Hey Hey and a Big G'Day toya, I couldn't stop myself from putting the blog together. So soft, so cuddly and so sleepy. I have received so many emails about koalas being saved during the latest bushfires and as wonderful as that maybe I sat and wondered how many people actually know that soon, maybe sooner than we think, there may no longer be any koalas left in the wild to be saved during such disasters. So I put this page together from information taken from childrens sites to different newspaper articles and I think it will surprise most people who read it as the news is all bad, infact extremely bad. Photo's (from many of the emails that have been doing the rounds) can be found beneath the text as usual. Extreme drought, ferocious bushfires and urban development are killing Australia's koalas!</b> And could push the species towards extinction within a decade!</b> Koala is an aboriginal word meaning "no water". The koala is a marsupial with a backward facing pouch. The baby koala climbs into its mother's pouch which has two teats and stays there for 6 to 7 months. When the koala is born, it is the size of a broad bean. The adult koala spend 19 hours sleeping or just sitting on a branch. If a flood threatens the koala's home, it is able to escape by crossing the water, because it is a very strong swimmer. The call of the koala is like wood being cut by a saw. Because this animal is rare in the wild, it is now protected. The koala has a large black nose, short fat legs and is covered with thick, woolly, grey fur. The koala has one baby a year and it takes 35 days to be born. It is only 2cm long and can't see and doesn't have any hair. The adult koala grows up 80cm tall and looks like a small bear. The Queensland adult koala weighs 5 to 9kg and a female, 5 to 7.5kg. In the south, they are larger. The koala has two thumbs on its front paws and rough pads on all four paws to help grip slippery tree trunks. The koala eats eucalyptus leaves and shoots. It climbs with its sharp claws to the very top of the branches so it can get the young leaves. The koala rarely drinks because it gets all its moisture from the leaves. About 5 hours every night is spent on eating leaves. It eats about 500g to 1kg a day. It eats the leaves by putting them in its mouth on an angle, and grinding them up with its molar teeth. Eucalyptus leaves have a lot of poisonous substances and the koala is the only other mammal other than the Greater Glider who can eat these leaves. <u>Seriously Mate, How Much MORE Can a Koala Bear!</u></b> Alarms about the demise of the iconic and peculiar animal, which sleeps about 20 hours per day and eats only the leaves of the eucalyptus tree, have been raised before. They have been listed as a vulnerable species which could go to extinction within 10 years. That could now be seven years. South-eastern Queensland has the strongest koala populations in the vast country, meaning extinction in this area spells disaster for the future of the species. The biggest threat is the loss of habitat due to road building and development on Australia's eastern coast - traditional koala country. The joke is that koalas enjoy good real estate and are often pushed out of their habitat by farming or development. "I've driven pretty much the whole country and I just see environmental vandalism and destruction everywhere I go," "It's a very sorry tale. There are koala management problems all over the country." Massive bushfires that raged in the country's south for weeks during the Australian summer, burning a million hectares of land, would also have killed thousands of koalas. Meanwhile, there is the worst drought in a century, genetic mutations from decades of inbreeding in some populations, and the widespread incidence of chlamydia, a type of venereal disease that affects fertility, to further cut koala numbers. Moreover, the animals are often fatally attacked by pet dogs. "In south-east Queensland, the koalas are just in people's backyards and the dogs just munch on them". <u>Koala Numbers</u></b> Confusing the issue is the lack of data on the number of koalas in the wild.
Figures range from 100 000 animals to several million. What is known is that there were once millions of them ranged along eastern Australia. The hunting and slaughter for their furs in the 1920s eradicated the species in the state of South Australia and pushed Victorian populations close to extinction. Public outrage over the killing of the big-eyed "bears" put an end to the practice, but Victorian stocks were unfortunately later replenished with in-bred animals, leading to a lack of genetic diversity in that state. As a result, genetic problems such as missing testicles and deformed "pin" heads emerged in Victorian koalas, said University of Queensland academic Frank Carrick. Carrick, who leads a koala study project at the university, estimates the national population of the marsupial at about one million. And while he doesn't believe the animal will be extinct within a decade, he acknowledges that numbers are contracting. "Though we don't really have an accurate figure on how many koalas there are in Australia right now, we do know one thing - that it's going down. Because we keep chopping down trees and their food source," he said. It will take 40 to 50 years for the koala to recover sufficiently from the effects of the latest Victorian bushfires, drought and development. "Exactly how small do we want the population to be before we push the panic button?" he said. <u>Habitat</u></b> The koala is found in Queensland, New South Wales, Victoria and South Australia. It lives in high tree tops in National Parks and forests. The koala likes to spend his day curled up in the fork of a eucalyptus tree. Their powerful legs help them to keep their balance in the trees. Dan Lunney, a senior research scientist with the New South Wales state department of environment and conservation, said koalas cover roughly the same territory as they did 20 years ago. In some areas - Victoria state and Kangaroo Island in South Australia - koala numbers are growing. But in New South Wales (NSW), which tracks the east coast of Australia, the koala is a recognised threatened species. "That means if nothing is done about it the population will continue to decline," he said. "The issue is not how many there are; it's whether they are declining or not." Lunney said while the Victorian bushfires would have killed large numbers of animals, as long as some koalas survived and as long as sufficient bush regrowth is maintained, the population will recover overall. "Koalas can take a fair bit. That's why we've still got them," he said. "But they do have a threshold at which they can't continue." He said populations are at most risk of dying out in areas where new houses are being built, putting them at risk of death by cars and dogs. "Koalas in the NSW coastal areas are the most vulnerable because that's where the human population is increasing," he said. "As the human population increases on the North Coast, the cost is coming out in the survival of koalas. Road kill - it's a common way to see wildlife." Drought, fire and flood have always been part of the Australian environment, "but when your habitat is fragmented, all these things are exacerbated", said Erna Walraven, senior curator at Sydney's Taronga Zoo. Walraven sees the koala as a flagship species, with the health of their populations serving as an indicator of the wider health of the wildlife of the bush, including bandicoots and wallabies. "My view is that there are a range of animals under that five-, six-, seven-kilogram range that really are quite vulnerable to increased development and land clearing on the coast," she said. The koala is in there with many other species, native Australian icons, that are under threat.". <u>And a Little Extra (from the Herald Sun)</u></b> Not just humans emerged from the ashes after amazing feats of survival in the Victoria fires. Animals of all shapes and sizes are starting to limp, stagger or be carried from the worst-affected fire areas. Many are so severely injured they have to be destroyed, but others are being taken in by wildlife carers across the state. Healesville Sanctuary has taken in emergency cases, despite being threatened itself by fire. Among its current charges is Bellerine the possum, who was found in Healesville with third-degree burns on her feet. She was given her name, which means "little shoes" in French, after all of her feet were bandaged. The sanctuary is also treating a young echidna, which was picked up in Chum Creek and brought in yesterday suffering smoke inhalation. Healesville Sanctuary senior vet Rupert Baker said although carers were receiving a lot of animals, they had not seen the huge numbers many were expecting. "Tragically, this could mean that the heat was so intense that most perished," he said. "There are also huge areas that wildlife carers still can't get into because they are still closed off, so we have no idea how many are out there." Dr Baker said people wanting to help animals should leave out water in fire-affected areas. They should also keep dogs and cats locked in, to stop them savaging weak or injured animals, and call a wildlife carer as soon as they find an animal that needs help. Dr Baker said Healesville staff had a busy week, evacuating more than 200 endangered Tasmanian devils, mountain pigmy possums, helmeted honeyeaters and frogs. Meanwhile, Sam became the most famous koala in the world when firefighter David Tree stopped to give him a drink amid the devastation of the Victoria fires. Pictures of Sam, who turned out to be female, travelled around the globe and featured in major newspapers including The New York Times, London's The Sun and on CNN. The image provided a much-needed picture of hope in a week filled with news of despair. Yesterday Sam was recovering in Mountain Ash Wildlife Shelter.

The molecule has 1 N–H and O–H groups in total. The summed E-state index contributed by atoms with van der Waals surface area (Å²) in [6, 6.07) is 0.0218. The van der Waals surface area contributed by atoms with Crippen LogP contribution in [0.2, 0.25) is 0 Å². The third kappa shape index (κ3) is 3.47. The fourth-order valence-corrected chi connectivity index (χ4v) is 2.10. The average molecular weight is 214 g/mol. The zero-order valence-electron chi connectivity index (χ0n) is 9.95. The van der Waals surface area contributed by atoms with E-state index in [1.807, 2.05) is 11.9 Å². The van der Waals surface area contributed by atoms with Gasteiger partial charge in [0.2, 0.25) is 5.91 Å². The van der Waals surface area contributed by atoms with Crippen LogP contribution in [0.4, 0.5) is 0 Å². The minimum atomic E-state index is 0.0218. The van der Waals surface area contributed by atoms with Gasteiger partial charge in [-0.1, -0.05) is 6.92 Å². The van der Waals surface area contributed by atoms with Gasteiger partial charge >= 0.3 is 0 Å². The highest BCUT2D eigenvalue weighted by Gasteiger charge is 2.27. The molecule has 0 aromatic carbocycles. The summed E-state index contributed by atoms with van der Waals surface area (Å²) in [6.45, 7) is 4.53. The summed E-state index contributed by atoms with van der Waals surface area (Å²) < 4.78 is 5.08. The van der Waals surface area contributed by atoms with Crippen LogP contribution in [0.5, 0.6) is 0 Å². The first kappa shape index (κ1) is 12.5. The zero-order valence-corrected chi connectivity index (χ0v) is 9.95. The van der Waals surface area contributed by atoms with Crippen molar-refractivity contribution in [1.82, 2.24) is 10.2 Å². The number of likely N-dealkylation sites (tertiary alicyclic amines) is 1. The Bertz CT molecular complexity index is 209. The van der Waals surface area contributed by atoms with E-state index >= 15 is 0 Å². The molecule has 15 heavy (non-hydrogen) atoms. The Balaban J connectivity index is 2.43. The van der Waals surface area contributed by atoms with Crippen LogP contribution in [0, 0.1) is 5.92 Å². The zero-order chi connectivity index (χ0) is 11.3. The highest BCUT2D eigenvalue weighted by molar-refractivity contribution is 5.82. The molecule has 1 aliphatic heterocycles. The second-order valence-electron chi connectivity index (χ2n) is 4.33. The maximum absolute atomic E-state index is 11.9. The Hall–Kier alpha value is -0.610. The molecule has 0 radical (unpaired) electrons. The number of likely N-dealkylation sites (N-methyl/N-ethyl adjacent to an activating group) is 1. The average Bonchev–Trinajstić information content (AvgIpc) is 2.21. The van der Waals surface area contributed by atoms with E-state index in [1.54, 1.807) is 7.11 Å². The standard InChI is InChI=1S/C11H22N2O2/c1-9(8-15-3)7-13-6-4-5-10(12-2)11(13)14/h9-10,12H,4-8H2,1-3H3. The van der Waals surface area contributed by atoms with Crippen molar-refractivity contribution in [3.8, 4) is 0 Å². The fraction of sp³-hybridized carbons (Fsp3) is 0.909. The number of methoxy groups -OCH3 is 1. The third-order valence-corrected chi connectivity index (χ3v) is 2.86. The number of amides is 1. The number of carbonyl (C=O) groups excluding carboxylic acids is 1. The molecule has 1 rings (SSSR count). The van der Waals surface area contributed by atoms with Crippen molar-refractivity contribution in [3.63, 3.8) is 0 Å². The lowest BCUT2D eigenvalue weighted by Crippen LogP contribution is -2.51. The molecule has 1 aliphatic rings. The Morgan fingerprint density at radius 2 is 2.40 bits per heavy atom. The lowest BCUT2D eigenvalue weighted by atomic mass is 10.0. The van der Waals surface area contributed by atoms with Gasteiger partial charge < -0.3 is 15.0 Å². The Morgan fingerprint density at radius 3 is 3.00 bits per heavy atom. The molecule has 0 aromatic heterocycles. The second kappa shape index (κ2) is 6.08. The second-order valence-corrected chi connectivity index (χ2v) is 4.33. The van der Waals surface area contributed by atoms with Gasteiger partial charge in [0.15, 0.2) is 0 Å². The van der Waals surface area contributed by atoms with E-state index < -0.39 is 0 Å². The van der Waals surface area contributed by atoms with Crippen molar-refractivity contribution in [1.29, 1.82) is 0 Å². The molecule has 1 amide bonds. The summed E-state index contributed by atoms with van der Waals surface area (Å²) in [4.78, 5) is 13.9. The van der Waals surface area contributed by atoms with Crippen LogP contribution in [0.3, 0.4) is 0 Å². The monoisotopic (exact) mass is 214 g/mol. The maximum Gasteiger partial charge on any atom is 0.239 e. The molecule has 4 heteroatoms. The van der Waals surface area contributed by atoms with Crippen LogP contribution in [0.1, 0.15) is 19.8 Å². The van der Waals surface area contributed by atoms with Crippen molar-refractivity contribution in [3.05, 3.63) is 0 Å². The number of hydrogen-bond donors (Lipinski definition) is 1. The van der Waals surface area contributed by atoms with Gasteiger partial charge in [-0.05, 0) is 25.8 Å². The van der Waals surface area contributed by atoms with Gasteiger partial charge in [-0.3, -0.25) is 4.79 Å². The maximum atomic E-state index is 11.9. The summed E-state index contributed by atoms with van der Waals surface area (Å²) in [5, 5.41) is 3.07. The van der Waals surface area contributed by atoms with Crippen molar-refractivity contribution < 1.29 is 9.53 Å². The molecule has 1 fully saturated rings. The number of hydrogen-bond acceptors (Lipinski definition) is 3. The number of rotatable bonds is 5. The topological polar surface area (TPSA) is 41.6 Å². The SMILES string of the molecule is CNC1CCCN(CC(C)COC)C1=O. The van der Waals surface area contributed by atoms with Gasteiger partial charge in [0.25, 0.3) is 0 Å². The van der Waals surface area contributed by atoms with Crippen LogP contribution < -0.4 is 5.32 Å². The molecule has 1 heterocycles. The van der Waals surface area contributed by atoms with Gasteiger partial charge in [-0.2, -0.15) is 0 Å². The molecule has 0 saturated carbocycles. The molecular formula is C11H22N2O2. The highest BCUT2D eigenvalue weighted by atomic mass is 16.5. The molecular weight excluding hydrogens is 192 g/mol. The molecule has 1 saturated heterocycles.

Carer Jenny Shaw said she suffered burns on her paws and was in a lot of pain, but was on the road to recovery. She was put on an IV drip and is on antibiotics and pain relief treatment. "She is lovely - very docile - and she has already got an admirer. A male koala keeps putting his arms around her," Ms Shaw said. "She will need regular attention and it will be a long road to recovery, but she should be able to be released back into the wild in about five months." Mr Tree said he was surprised by the reaction to the photograph, which was snapped by a fellow CFA volunteer on a mobile phone. He said he was in the middle of backburning at Mirboo North when he saw the stricken koala. "I could see she had sore feet and was in trouble, so I pulled over the fire truck. She just plonked herself down, as if to say 'I'm beat'," he said. "I offered her a drink and she drank three bottles. "The most amazing part was when she grabbed my hand. I will never forget that." Mr Tree and his brigade then received an emergency call-out to save a house, but minutes later Sam was picked up by wildlife carers. She is one of 22 koalas, 14 ringtail possums, several wallabies and eastern grey kangaroos that have been handed into Gippsland carers. Anyone who finds injured wildlife should call Wildlife Connect on 13 11 11. Beers N Noodles toyaÃ‚Âc..shane __________________________________________________________ The soundtrack to this entry was by the Jazzy sounds of Dave Brubeck The album was 'Take Five His Greatest Hits' __________________________________________________________